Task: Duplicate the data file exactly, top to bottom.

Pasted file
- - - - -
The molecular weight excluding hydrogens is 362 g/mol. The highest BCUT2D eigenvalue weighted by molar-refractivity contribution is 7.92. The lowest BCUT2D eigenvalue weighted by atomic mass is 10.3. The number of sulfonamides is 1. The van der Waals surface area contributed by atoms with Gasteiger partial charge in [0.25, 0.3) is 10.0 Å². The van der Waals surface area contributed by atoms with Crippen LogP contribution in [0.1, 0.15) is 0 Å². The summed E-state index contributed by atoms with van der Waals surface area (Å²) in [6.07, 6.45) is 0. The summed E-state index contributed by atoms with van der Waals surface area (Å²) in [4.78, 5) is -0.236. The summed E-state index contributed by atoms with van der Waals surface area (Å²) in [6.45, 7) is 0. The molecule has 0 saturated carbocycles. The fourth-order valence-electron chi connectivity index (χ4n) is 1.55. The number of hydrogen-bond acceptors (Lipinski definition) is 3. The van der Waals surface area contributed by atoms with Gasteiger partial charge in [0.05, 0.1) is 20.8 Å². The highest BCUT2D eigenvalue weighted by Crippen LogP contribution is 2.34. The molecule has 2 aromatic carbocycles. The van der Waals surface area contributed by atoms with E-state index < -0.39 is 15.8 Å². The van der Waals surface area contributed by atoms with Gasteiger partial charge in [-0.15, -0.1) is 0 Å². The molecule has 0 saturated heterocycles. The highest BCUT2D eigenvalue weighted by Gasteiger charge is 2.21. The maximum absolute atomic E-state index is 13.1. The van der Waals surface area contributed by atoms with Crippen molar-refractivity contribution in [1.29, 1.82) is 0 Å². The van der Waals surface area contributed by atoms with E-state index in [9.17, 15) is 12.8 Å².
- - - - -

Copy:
The molecular weight excluding hydrogens is 362 g/mol. The highest BCUT2D eigenvalue weighted by molar-refractivity contribution is 7.92. The lowest BCUT2D eigenvalue weighted by atomic mass is 10.3. The number of sulfonamides is 1. The van der Waals surface area contributed by atoms with Gasteiger partial charge in [0.25, 0.3) is 10.0 Å². The van der Waals surface area contributed by atoms with Crippen LogP contribution in [0.1, 0.15) is 0 Å². The summed E-state index contributed by atoms with van der Waals surface area (Å²) in [6.07, 6.45) is 0. The summed E-state index contributed by atoms with van der Waals surface area (Å²) in [4.78, 5) is -0.236. The summed E-state index contributed by atoms with van der Waals surface area (Å²) in [6.45, 7) is 0. The molecule has 0 saturated carbocycles. The fourth-order valence-electron chi connectivity index (χ4n) is 1.55. The number of hydrogen-bond acceptors (Lipinski definition) is 3. The van der Waals surface area contributed by atoms with Gasteiger partial charge in [0.05, 0.1) is 20.8 Å². The highest BCUT2D eigenvalue weighted by Crippen LogP contribution is 2.34. The molecule has 2 aromatic carbocycles. The van der Waals surface area contributed by atoms with E-state index < -0.39 is 15.8 Å². The van der Waals surface area contributed by atoms with Gasteiger partial charge in [-0.15, -0.1) is 0 Å². The molecule has 0 saturated heterocycles. The highest BCUT2D eigenvalue weighted by Gasteiger charge is 2.21. The maximum absolute atomic E-state index is 13.1. The van der Waals surface area contributed by atoms with Crippen molar-refractivity contribution in [1.29, 1.82) is 0 Å². The van der Waals surface area contributed by atoms with E-state index in [9.17, 15) is 12.8 Å².